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Los Alamos may lift evacuation order

A firefighter from Las Vegas, N.M., held his ground on the flank of the massive wildfire near the nation’s premier nuclear weapons laboratory in Los Alamos. Officials began planning for the return of thousands of residents and employees who fled. A firefighter from Las Vegas, N.M., held his ground on the flank of the massive wildfire near the nation’s premier nuclear weapons laboratory in Los Alamos. Officials began planning for the return of thousands of residents and employees who fled. (Jae C. Hong/Associated Press)
By P. Solomon Banda
Associated Press / July 3, 2011

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LOS ALAMOS, N.M. - With firefighters holding their ground against the largest wildfire ever in New Mexico, officials at the nation’s premier nuclear weapons laboratory and in the surrounding city planned for the return of thousands of evacuated employees and residents.

The blaze was several miles upslope from Los Alamos National Laboratory yesterday, boosting confidence that it no longer posed an immediate threat to the facility.

Thousands of experiments, including those on two supercomputers and studies on extending the life of 1960s-era nuclear bombs, were put on hold because of the fire. Hundreds of employees began returning to the lab yesterday to begin getting things ready for scientists, technicians, and other employees.

Employees were checking filters in air systems to ensure they were not affected by smoke and utilities were operational, and to restart computer systems.

“Once we start operation phases for the laboratory, it will take about two days to bring everyone back and have the laboratory fully operations,’’ lab director Charles McMillan said. “I’d like to continue to ask the employees of the laboratory to continue to be patient.’’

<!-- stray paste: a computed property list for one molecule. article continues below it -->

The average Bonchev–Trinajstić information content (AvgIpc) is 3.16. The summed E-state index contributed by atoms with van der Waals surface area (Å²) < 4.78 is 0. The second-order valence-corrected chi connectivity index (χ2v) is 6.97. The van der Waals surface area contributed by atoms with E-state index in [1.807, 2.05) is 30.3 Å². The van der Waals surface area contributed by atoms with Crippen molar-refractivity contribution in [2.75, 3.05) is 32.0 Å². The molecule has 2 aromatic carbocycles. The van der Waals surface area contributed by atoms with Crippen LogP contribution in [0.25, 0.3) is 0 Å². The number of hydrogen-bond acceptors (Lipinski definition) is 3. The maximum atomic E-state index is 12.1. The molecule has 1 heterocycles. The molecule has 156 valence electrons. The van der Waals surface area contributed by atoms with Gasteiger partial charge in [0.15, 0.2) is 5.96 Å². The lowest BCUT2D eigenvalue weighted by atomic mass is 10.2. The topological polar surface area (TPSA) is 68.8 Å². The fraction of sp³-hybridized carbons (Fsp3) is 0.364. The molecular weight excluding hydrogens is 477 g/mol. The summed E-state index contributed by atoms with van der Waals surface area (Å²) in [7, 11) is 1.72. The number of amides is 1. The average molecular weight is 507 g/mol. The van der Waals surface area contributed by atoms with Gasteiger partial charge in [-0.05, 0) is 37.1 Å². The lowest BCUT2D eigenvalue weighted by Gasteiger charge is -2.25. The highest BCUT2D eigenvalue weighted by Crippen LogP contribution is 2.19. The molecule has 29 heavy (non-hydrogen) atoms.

Authorities did not give a timetable for when they would lift the evacuation order that began Monday for the town of Los Alamos, home to 12,000 people.

But some county workers were already back to prepare for the eventual rush of utility service calls, as well as possible flooding from surrounding mountainsides denuded by the wildfire. Los Alamos County fire Chief Doug Tucker sent some of his firefighters home to rest in anticipation of having the Fire Department capable of responding to regular calls from residents.

Fire officials were sure the fire would not spread into the lab along its north and west boundaries. While they are confident the fire will not spread down Los Alamos Canyon and into the town and parts of the lab, firefighters were planning to burn out grasses and shrubs along the western edge of Los Alamos, though that area burned in 2000.

That the fire is burning in areas west and north of Los Alamos that the Native American tribe there holds sacred is an indication of how severe the fire danger is in the southwest. Burn areas typically provide spots to help stop fires.

The fire has blackened more than 177 square miles in the last six days. Erratic winds and dry conditions helped it surpass a 2003 fire that took five months to burn through 94,000 acres in the Gila National Forest.

A key challenge continues to be stopping the flames from doing more damage in Santa Clara Pueblo. The fire had moved north toward the reservation last week, hitting the watershed and cultural sites.

Santa Clara was not the only Indian community feeling the effects of the fire. To the south, residents in Cochiti Pueblo were also worried about damage to ground cover affecting the watershed.

Also, the Pajarito Plateau has hundreds of archeological sites at Bandelier National Monument that hold great significance to area tribes. About half of the park has burned, Bandelier superintendent Jason Lott said.

“The impact to our pueblos is unprecedented,’’ said US Representative Ben Ray Lujan, a New Mexico Democrat.

More than 1,200 firefighters were trying to slow the flames as National Guard troops, state police officers, and deputies patrolled neighborhoods and enforced evacuation orders.

Fire operations section chief Jerome Macdonald said parts of the fire in Santa Clara canyon burned hot while other areas saw less damage because of overnight temperatures and lighter winds.

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